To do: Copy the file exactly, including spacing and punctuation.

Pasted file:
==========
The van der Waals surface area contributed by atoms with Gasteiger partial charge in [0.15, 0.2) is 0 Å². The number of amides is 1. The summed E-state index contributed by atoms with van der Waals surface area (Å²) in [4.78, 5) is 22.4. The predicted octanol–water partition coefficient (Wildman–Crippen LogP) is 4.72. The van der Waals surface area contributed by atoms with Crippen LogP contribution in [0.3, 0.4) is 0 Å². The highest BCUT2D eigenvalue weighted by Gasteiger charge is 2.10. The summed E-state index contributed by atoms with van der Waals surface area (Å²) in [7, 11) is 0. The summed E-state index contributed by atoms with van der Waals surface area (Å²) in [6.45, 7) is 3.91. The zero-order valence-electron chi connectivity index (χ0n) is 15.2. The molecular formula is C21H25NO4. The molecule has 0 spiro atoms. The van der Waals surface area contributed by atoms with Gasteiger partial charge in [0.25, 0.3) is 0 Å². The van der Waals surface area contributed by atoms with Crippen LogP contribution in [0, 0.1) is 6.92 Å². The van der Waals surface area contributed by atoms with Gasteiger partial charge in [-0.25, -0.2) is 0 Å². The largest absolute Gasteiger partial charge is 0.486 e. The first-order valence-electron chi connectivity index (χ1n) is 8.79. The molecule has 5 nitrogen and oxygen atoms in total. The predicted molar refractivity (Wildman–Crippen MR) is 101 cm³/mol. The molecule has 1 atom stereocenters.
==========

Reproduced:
The van der Waals surface area contributed by atoms with Gasteiger partial charge in [0.15, 0.2) is 0 Å². The number of amides is 1. The summed E-state index contributed by atoms with van der Waals surface area (Å²) in [4.78, 5) is 22.4. The predicted octanol–water partition coefficient (Wildman–Crippen LogP) is 4.72. The van der Waals surface area contributed by atoms with Crippen LogP contribution in [0.3, 0.4) is 0 Å². The highest BCUT2D eigenvalue weighted by Gasteiger charge is 2.10. The summed E-state index contributed by atoms with van der Waals surface area (Å²) in [7, 11) is 0. The summed E-state index contributed by atoms with van der Waals surface area (Å²) in [6.45, 7) is 3.91. The zero-order valence-electron chi connectivity index (χ0n) is 15.2. The molecular formula is C21H25NO4. The molecule has 0 spiro atoms. The van der Waals surface area contributed by atoms with Gasteiger partial charge in [0.25, 0.3) is 0 Å². The van der Waals surface area contributed by atoms with Crippen LogP contribution in [0, 0.1) is 6.92 Å². The van der Waals surface area contributed by atoms with Gasteiger partial charge in [-0.25, -0.2) is 0 Å². The largest absolute Gasteiger partial charge is 0.486 e. The first-order valence-electron chi connectivity index (χ1n) is 8.79. The molecule has 5 nitrogen and oxygen atoms in total. The predicted molar refractivity (Wildman–Crippen MR) is 101 cm³/mol. The molecule has 1 atom stereocenters.